Brian's Sundays in medical school were very free. He never had school on Sundays and rarely if ever had rotation or clinic needs that took over. We made a family decision that he would never study on Sundays and that they would be days for family, church, and God.

We have not been able to keep that decision alive in residency. Brian works most Sundays and so we have had to readjust. We make time for our priorities. When someone says that they "didn't have time" to do something, most of the time what they are saying is that they "didn't make it a priority". Of course there are exceptions, but most of the time that is exactly what it is.

Prioritizing family time is important, prioritizing God is even more. While he may not be able to physically go to church all the time, there are still many other ways he can make time for God. You need to do what personally works for you and your situation but you need to make sure it is something you make happen.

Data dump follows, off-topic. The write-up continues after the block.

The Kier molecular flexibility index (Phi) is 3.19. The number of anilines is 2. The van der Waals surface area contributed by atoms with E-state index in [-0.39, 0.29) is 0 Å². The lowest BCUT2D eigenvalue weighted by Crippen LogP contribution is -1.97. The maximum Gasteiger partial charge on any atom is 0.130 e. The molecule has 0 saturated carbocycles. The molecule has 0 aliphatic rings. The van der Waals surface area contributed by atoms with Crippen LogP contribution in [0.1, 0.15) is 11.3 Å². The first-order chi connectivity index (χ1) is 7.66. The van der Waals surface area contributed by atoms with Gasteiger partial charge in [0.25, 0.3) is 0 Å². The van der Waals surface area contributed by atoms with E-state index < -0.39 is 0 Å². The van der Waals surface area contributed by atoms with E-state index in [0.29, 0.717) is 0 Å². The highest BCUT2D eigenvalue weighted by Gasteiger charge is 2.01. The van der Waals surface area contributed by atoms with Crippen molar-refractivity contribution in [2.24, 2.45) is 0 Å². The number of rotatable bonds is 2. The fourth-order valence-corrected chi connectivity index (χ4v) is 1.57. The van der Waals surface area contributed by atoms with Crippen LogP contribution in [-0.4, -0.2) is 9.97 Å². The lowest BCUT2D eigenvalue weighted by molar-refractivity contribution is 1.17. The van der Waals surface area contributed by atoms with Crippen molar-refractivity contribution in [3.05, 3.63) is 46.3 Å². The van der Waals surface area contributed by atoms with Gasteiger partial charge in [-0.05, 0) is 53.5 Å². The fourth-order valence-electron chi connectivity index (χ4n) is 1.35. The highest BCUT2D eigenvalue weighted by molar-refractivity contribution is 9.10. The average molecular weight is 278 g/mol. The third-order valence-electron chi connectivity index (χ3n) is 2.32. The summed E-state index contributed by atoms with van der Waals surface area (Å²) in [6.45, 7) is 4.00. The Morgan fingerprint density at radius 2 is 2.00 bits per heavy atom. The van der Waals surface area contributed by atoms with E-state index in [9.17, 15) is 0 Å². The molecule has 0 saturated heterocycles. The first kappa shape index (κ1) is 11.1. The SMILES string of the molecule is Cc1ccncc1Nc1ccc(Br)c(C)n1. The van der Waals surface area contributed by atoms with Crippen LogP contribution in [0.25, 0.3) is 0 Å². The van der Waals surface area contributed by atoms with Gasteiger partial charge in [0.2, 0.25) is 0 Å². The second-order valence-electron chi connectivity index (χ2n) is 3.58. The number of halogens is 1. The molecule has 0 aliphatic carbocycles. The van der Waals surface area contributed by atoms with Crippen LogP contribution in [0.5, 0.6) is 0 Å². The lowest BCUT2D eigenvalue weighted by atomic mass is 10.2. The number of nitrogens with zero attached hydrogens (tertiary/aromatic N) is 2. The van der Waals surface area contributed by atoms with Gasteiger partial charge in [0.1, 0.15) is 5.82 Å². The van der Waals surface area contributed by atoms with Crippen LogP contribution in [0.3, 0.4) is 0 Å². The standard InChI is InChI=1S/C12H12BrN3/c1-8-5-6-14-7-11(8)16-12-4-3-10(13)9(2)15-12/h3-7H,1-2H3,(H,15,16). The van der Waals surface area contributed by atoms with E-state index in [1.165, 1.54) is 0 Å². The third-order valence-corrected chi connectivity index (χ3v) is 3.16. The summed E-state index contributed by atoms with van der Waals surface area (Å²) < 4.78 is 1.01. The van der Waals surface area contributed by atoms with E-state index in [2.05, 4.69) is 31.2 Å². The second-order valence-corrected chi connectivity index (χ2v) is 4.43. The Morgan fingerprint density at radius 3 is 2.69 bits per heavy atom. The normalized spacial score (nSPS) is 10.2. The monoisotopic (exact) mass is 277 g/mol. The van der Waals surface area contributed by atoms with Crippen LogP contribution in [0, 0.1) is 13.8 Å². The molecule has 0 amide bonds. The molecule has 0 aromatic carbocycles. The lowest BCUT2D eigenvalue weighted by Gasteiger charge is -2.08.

Some of the things that works for Brian are these:
-Daily Scripture study as a couple, a separate one with the kids, and family prayer
-Listening to scriptures and conference talks to and from work
-Reading the Ensign on downtime at work
-Family home evening on his days off
-Monthly temple trip (or in our case it was every 5 weeks)

It was October, General Conference weekend.. and Brian had worked the night shift and came crashing down the stairs on Saturday morning where the girls and I were watching conference. He sat down just as Elder J. Devn Cornish spoke on "Am I Good Enough? Will I make it?" and it was NOT a coincidence that Brian came in at that time.

Brian was feeling beat due to a tough rotation and a resident who was very negative. He needed someone to believe in him when he didn't quite believe in himself just as Elder Cornish had experienced. For Brian to come in at that moment and hear a man speaking of similar experiences of residency, spoke to Brian and told him that God was aware of him and his situation.